When people talk about "cities on the move," they usually are speaking of improving economic conditions or a burgeoning social scene. When Philip Reeve talks about moving cities, he means it literally. A Darkling Plain (HarperCollins/Eos) brings his massive Hungry City Chronicles sequence to a close. With awards piling up and movies in the works, Reeve spoke with Bookshelf about the origins of his complex, ambitious epic.
What got you thinking about the whole idea of moving cities?
Moving cities are a fairly hoary old sci-fi trope—I seem to recall they were always cropping up on Doctor Who when I was young, though I may be misremembering. But I got thinking about them while noticing how my home town of Brighton was expanding and swallowing up the smaller towns and villages around it. I thought that would be quite an interesting reason for a city to move—so that it could catch and eat other cities.
The series' setting feels very fleshed out—almost as if you were researching a place that was already there. What year did you first begin imagining it?
I think I first put pen to paper in about 1994, although the book incorporates elements from previous things I'd done, going back to my school days.
Were there any books or movies that sparked some of your vision of that world?
Terry Gilliam's Brazil was a big influence—a fabulous retro-future envisioned by a man who really understands the appeal of ducts. There are obvious traces of Star Wars and James Bond and other movies from my childhood, as well as lots of less obvious influences, like the historical novels of Patrick O'Brian and Geraldine McCaughrean.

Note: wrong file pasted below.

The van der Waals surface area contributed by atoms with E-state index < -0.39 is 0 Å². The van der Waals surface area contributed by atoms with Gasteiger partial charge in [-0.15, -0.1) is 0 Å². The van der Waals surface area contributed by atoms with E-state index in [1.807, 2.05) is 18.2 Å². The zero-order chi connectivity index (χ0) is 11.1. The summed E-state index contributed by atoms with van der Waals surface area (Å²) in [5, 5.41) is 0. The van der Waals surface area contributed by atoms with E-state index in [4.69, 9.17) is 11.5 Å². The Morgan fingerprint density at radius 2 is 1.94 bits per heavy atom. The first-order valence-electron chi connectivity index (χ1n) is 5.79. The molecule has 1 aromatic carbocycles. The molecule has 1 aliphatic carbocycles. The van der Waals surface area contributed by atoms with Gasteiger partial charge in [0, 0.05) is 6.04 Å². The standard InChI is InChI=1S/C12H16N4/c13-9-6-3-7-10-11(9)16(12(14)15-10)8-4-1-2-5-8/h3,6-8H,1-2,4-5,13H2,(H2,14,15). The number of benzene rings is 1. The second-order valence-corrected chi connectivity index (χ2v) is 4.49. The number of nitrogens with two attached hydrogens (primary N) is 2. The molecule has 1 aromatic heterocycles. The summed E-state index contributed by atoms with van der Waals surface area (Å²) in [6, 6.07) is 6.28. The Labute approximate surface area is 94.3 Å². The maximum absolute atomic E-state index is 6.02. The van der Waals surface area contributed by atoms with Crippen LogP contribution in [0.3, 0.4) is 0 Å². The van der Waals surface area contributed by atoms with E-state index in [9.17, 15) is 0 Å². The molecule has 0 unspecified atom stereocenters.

There's a hint of steampunk in there as well.
I think I was steampunk long before the term was coined. My first encounter with science fiction was reading the work of H.G. Wells when I was nine or ten, and I don't believe The War of the Worlds or The Time Machine have ever been bettered. Plus I have always had a liking for Victorian and Edwardian clothes and contraptions, which tends to color the worlds I dream up.
Are we wrong to look for metaphor in the books' concept of "municipal Darwinism?" Are you saying something about the ways neighborhoods "move" relative to one another (i.e. poverty, social conditions) in our world?
By all means look for a metaphor if you like! People seem to see it as a metaphor for quite a number of things, and that's great.
In A Darkling Plain, you bring the whole thing full-circle. Did you have that in mind at the outset?
I had no idea I'd end up writing four books when I completed Mortal Engines. I didn't even think it would find a publisher. So no, I just made it up as I went along, although I think I started to get an inkling of the ending while I was working on the third book.
Is the setting of the Hungry City books still alive in your head, or have you moved on to something else?
I think I've finished with that world, at least for the time being. I certainly wouldn't go back to those characters—I think they've all earned a nice long rest. I've just written a very gritty, non-magical take on the King Arthur legend, Here Lies Arthur, and I'm currently toying with some other historical ideas, as well as working with the illustrator David Wyatt on some sequels to my Victorian space opera Larklight.